Q: Susan are you optimistic about the way the world is going?
S: Major question. I mean, I am optimistic. What’s the alternative? You know. Be a fisherman in some remote island? I think that people are very… I would like to be awake in my life. Whatever that entails, I would like to be more present, more awake. I’m hoping my children take responsibility for themselves and the earth and the future. At the rates we’re going I think that we’re, you know, some massive changes are going to happen. But maybe that’s part of what will lead to a consciousness change also. You know, I mean, sometimes it’s hard for us to tell, when things that seem disastrous … the longer view maybe something more interesting will come about. When people don’t have money to spend or oil for their cars, maybe we will invent something else and our value system will change. I don’t know. I am optimistic. But in terms of what I’d like to see happen? I mean, I think that Jesus was a socialist and I think he set a very good example. And I wish we would go more in that direction. And I don’t quite know how we’ve ended up in this direction. Um… A lot of greed and fear. It’s a fear based culture now. I think that’s really sad. But I don’t know. Don’t you think that there’s more. I think people are searching for spiritual things now. Besides some of these movies about the end of the world, I think that there is resurgence.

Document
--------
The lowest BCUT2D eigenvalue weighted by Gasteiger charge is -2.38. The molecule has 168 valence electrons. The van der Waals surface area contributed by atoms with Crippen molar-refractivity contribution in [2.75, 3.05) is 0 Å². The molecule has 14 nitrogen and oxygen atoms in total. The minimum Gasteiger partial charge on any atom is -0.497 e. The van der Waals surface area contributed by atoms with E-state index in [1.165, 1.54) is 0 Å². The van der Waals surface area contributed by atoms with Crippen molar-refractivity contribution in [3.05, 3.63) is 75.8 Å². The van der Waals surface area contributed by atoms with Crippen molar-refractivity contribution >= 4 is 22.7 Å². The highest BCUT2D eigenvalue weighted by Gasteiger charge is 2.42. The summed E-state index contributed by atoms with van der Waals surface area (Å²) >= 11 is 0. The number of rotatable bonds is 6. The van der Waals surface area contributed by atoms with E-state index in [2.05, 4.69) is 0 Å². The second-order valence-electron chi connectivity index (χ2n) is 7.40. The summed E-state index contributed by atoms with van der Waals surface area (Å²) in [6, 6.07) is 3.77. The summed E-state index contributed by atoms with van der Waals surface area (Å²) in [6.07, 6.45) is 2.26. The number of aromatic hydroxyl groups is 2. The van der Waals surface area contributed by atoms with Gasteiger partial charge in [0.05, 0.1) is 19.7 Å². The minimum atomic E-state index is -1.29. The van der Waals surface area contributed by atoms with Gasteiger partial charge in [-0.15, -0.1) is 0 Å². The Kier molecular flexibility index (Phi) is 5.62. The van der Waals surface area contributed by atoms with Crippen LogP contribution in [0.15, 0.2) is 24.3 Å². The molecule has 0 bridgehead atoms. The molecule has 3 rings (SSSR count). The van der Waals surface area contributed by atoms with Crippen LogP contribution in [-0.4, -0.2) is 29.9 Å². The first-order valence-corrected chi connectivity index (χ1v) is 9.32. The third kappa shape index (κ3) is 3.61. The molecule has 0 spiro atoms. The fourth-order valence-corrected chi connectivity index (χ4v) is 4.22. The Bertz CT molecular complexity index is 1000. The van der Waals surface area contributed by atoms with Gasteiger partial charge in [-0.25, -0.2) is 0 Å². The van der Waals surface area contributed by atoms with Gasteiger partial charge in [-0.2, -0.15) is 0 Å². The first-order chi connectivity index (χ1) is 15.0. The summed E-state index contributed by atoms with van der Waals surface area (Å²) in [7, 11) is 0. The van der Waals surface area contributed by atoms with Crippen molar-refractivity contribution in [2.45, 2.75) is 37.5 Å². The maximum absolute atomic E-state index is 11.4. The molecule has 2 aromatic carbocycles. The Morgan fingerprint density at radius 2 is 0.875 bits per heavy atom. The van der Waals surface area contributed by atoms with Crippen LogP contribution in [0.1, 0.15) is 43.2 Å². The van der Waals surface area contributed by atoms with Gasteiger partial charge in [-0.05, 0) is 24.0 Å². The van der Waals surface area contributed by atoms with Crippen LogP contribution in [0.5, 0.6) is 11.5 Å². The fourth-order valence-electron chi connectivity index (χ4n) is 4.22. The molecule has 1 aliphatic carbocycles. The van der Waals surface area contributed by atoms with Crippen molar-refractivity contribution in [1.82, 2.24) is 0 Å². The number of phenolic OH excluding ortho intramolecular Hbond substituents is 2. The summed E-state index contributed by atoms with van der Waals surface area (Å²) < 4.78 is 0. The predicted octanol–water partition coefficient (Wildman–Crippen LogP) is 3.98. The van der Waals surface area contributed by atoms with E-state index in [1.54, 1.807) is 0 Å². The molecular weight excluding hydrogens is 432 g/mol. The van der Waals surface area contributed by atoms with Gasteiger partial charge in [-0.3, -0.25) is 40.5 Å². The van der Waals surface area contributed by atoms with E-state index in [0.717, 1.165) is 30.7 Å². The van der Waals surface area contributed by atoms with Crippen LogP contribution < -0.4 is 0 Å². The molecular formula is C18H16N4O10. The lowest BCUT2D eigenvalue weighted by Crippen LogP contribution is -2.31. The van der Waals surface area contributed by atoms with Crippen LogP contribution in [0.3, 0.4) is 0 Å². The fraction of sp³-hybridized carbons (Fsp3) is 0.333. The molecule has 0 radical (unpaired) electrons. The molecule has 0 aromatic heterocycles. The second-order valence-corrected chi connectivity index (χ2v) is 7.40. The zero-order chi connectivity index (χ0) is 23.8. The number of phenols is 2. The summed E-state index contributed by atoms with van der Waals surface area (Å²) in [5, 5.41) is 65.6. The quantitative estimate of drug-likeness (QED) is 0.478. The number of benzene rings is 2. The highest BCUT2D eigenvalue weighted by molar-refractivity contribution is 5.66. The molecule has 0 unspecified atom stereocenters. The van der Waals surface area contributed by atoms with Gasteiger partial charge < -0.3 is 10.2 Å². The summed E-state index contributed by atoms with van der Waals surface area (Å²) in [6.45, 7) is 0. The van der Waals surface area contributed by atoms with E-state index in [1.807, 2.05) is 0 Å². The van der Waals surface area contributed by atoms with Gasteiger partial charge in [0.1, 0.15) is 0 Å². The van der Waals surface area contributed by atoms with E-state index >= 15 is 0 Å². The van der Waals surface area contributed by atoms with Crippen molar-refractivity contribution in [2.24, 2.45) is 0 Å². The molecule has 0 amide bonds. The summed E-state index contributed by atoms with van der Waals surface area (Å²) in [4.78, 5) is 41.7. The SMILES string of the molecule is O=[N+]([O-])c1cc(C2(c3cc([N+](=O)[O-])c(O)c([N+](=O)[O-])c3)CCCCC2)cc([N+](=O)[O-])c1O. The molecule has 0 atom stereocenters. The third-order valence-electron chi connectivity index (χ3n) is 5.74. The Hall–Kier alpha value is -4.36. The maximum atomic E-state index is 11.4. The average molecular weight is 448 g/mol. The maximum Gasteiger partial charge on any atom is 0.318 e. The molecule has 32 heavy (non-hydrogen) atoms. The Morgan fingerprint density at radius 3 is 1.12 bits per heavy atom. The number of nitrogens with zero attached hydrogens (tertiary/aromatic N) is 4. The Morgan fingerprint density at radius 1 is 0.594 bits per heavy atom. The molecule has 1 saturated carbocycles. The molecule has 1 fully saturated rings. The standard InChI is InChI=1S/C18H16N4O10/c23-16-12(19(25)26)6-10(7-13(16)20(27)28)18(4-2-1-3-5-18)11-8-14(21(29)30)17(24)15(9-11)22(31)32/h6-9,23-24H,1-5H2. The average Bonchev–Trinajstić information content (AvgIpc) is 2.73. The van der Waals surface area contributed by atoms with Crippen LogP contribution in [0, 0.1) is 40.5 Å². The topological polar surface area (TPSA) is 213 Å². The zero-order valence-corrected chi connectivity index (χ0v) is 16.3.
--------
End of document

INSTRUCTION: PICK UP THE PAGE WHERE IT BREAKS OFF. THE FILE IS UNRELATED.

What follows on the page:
Q: Do you think movies have a role in our cultural society?
S: I think that movies…Every movie is political. They call movies that challenge the status quo political. But ones that reinforce ageism, sexism, racism, are as political. But we don’t notice them as much. And I think that we as actors and directors and whatever has to, for those reasons are really careful about what you do. Because you are putting it out there. And I don’t know what kind of change, but movies definitely can start… The best kind of movies challenges your perspective and start dialogue. They don’t come up with the answers but they start a dialogue. Rachel just finished something which really sheds light… You’ve done a few films that really shed light on real political… real situations that exists that people don’t pay enough attention to. In that sense they can start dialogue.
(c) America Reads Spanish